A vertical rod 25 is secured through the based 22 by a suitable fastening member (not shown) to retain the rod 25 in a vertical position and will pass through an opening 26 in the bracket 19 and an opening 27 in the bracket 20 with the upper end 28 of the rod 25 being encircled by a helical compression spring member 29 which may be adjusted to apply the desired tension on a fabric through compression of the rollers 15 and 16 by means of the rotatable nut 30 mounted on the threaded section 31 on the upper end 28 of the rod 25. The lower end 32 of the spring will urge the bracket member 20 downwardly in a clockwise direction about the rod 24, as shown in FIG. 3.

There is illustrated in FIG. 4, a side opposite from that shown in FIG. 3 a position in which each of the rods is rotatably supported in the stanchion 21 and in interlocking engagement by the meshing gear segments 33 and 34 each of which is releasably locked to its respective rod 24 with the teeth 35 on gear segment 33 intermeshing with certain of the gear teeth on the gear segment 34.

A crank handle 37, for positioning the fabric-engaging rollers 15 and 16 into and out of engagement, is secured at its lower end 38 to the rotatable shaft 39 that is rotatably supported in the block 40 that is securely mounted to the base plate 22 of the puller as shown in FIGS. 2, 4 and 5. A toggle linkage 41 has its lower link 42 secured to the opposite side 43 of the shaft 39 for displacement therewith. The upper link 44 of the toggle mechanism 41 is connected at the pivot pin 45 to the lower link 42 with the upper end 46 of the upper link 44 being connected by the pivot pin 47 to the upper bracket member 20. A limit stop 48 secured to the stanchion 21 extends to engage and limit displacement of the lower link 42 when the crank handle 37 is rotated in a clockwise direction, as shown in FIG. 5, to separate the brackets 19 and 20 from each other which in turn will separate or part the rollers 15 and 16 from each other with the upper bracket 20 compressing the helical spring 29. In the position illustrated in FIG. 5, the toggle mechanism 41 will be maintained beyond dead center and the rollers will be retained in the parted or separated condition shown in FIG. 5 until the crank handle 37 is rotated in a counterclockwise direction which will pivot the toggle mechanism 41 and the bottom link 42 in a counterclockwise direction as shown in FIG. 4 enabling the gear segments 33 and 34 to rotate and position the brackets 19 and 20 into closer relationship through the rsilient action of the compression spring 29.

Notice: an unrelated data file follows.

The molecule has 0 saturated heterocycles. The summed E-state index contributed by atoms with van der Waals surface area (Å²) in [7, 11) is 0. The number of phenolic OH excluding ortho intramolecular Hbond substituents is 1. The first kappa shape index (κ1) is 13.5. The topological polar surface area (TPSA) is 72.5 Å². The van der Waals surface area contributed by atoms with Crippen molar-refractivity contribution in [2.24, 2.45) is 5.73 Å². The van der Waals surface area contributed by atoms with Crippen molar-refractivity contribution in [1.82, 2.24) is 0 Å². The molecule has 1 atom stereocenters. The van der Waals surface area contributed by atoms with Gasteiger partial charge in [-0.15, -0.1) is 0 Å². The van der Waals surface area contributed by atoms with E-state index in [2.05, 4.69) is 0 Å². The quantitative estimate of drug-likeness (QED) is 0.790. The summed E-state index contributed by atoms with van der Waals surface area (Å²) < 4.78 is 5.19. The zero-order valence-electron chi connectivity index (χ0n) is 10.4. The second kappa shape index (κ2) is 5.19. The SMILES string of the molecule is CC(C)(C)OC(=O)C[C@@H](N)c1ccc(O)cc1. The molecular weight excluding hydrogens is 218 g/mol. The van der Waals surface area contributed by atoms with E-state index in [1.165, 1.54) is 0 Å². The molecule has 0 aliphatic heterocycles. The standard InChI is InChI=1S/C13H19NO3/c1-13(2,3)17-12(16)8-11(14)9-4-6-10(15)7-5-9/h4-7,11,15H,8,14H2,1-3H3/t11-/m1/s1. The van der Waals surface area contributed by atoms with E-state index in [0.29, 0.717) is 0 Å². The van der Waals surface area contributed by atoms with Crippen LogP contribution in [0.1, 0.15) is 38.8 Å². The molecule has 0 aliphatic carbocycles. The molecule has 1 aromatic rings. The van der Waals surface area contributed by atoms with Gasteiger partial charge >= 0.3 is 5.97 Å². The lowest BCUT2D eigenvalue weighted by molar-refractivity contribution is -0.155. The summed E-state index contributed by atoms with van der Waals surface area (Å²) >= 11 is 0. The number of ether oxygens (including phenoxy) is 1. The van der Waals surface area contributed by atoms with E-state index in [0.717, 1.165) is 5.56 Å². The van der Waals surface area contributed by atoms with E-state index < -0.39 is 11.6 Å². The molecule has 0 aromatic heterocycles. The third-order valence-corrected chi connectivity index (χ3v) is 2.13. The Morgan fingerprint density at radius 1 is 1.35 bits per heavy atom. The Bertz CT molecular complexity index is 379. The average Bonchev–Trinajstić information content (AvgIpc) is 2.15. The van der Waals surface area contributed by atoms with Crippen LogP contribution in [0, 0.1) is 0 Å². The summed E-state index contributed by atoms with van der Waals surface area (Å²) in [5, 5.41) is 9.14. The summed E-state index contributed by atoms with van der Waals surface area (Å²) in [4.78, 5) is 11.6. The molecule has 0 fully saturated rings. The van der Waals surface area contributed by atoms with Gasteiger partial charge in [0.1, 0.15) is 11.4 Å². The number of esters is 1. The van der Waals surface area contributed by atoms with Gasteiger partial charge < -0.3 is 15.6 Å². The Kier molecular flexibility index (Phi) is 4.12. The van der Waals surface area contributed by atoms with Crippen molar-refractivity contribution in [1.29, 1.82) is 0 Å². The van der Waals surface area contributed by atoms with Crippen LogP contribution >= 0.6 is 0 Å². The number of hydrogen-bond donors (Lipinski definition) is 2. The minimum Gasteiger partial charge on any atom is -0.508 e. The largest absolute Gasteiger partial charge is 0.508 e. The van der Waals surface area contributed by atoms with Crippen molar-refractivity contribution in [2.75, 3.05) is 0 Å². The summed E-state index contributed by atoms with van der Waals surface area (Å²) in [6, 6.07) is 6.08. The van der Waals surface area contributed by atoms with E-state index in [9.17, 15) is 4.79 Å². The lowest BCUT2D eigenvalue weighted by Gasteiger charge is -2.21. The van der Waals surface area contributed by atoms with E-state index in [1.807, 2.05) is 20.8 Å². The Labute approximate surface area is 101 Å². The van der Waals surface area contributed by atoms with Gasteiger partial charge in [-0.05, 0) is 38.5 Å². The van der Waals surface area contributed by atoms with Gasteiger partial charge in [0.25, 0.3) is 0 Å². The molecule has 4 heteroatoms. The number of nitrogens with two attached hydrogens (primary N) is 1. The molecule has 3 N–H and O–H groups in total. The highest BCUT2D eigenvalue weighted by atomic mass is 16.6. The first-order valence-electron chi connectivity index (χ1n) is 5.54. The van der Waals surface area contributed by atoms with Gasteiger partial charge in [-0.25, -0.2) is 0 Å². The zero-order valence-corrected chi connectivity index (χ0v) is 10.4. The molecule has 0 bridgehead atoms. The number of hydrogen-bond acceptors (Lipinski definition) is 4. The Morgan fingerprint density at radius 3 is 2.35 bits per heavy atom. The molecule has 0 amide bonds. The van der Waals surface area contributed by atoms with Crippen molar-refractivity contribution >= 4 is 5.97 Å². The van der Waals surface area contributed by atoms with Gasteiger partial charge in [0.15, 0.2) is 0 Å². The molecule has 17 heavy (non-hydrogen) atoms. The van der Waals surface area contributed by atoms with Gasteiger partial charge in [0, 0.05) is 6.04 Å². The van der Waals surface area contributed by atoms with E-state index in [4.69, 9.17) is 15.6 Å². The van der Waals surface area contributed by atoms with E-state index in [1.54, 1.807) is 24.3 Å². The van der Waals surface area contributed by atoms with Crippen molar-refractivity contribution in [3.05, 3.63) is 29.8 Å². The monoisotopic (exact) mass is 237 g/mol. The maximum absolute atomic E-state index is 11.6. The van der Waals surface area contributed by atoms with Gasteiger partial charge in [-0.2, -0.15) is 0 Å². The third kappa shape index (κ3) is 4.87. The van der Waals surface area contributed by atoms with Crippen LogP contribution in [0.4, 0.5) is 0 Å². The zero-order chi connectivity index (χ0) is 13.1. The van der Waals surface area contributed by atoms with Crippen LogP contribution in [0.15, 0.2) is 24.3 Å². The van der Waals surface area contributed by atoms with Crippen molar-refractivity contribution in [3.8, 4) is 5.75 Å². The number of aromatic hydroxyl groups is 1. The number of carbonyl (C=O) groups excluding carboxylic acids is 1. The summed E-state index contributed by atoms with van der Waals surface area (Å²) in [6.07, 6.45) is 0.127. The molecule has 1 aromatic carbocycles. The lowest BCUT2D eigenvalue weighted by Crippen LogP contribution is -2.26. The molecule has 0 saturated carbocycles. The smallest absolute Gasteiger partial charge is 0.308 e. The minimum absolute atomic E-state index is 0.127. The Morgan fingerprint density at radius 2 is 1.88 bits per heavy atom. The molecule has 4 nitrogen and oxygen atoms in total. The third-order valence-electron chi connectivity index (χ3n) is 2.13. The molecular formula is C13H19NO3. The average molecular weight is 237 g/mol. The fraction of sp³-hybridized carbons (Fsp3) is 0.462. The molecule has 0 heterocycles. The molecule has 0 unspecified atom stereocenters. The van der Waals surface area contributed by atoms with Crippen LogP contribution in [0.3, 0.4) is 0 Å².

A driving belt 50 is mounted and driven from the sewing machine driving pulley (not shown) and is connected to the driven pulley 51 that is mounted on the gear reducing mechanism 52 that is supported on the vertical bracket 53 which is fastened at its base 54 to the angle bracket member 55 which in turn is secured to the base plate 22. The gear reducer mechanism may be of any conventional type such as manufactured and sold by Zero-Max of Minneapolis, Minnesota, Model E2. The speed of the gear reducer may be varied for the output drive by the speed control handle 56 rotatably mounted on the speed reducing mechanism 52.

The stub driving shaft 57 from the gear reducer 52 has a gear 58 keyed to rotate therewith and intermesh with gear 59 that is mounted on the stub shaft 60 which is supported to rotate in a bearing (not shown) in the supporting cage 61 which is suspended and retained on a projecting boss 62 which extends from the reducing mechanism housing 52 about the shaft 57. Cage 61 is secured by suitable set screws (not shown) to the boss 62 and is provided with a spaced guide and bearing supporting plate 63 that is securely mounted in spaced relation to the plate 64 by means of spacer elements 65 to retain the shaft 60 in fixed parallel relationship to shaft 57.

Stub shaft 57 is connected to shaft 18 for the top fabric-engaging roller 16 by means of the cylindrical resilient coupling 66 which is secured to the ends of each of said shafts 18 and 57 by suitable fastening means. The stub shaft 60 and shaft 17 connected to the bottom fabric-engaging roller 15 are connected together by the resilient cylindrical coupling 67 by suitable fastening means. Each of the coupling members 66 and 67 is provided with a series of helical spring-like convolutions 68 in spaced axial positions on the couplings 66 and 67 to permit deflection of the coupling members 66 and 67 as the fabric-engaging rollers 15 and 16 are separated from each other. The coupling members 66 and 67 may be of the type marketed under the trademark "HELI-CAL" sold by Helical Products Company, Inc. of Redondo Beach, Calif.

During normal operation, the coupling members 66 and 67 will be in alignment axially with the stub shaft 57 and shaft 18 as well as axial alignment for the coupling 67 will occur with stub shaft 60 and shaft 17, as shown in FIG. 2. However, when the fabric-engaging rollers 15 and 16 are separated by rotation of the crank handle 37 in the position shown in FIG. 5, the coupling members 66 and 67 will be deflected out of alignment and retained in that position until the toggle mechanism is returned to the position shown in FIGS. 3 and 4 without separation.

In operation, the driving belt 50 will rotate the pulley 51 which in turn will actuate the gear reducer 52 and the outlet stub shaft 57 will rotate gear 58 which meshes to drive gear 59 so that shafts 57 and 60 will be driven at the same angular velocity to transmit the same rate of rotation through the coupling members 66 and 67 to the shafts 17 and 18 which will rotate the fabric-engaging rollers 15 and 16 which may be spaced apart to apply the appropriate tension to the fabric being withdrawn from the sewing instrumentalities on the sewing machine 10 depending upon the fabric thickness and weight.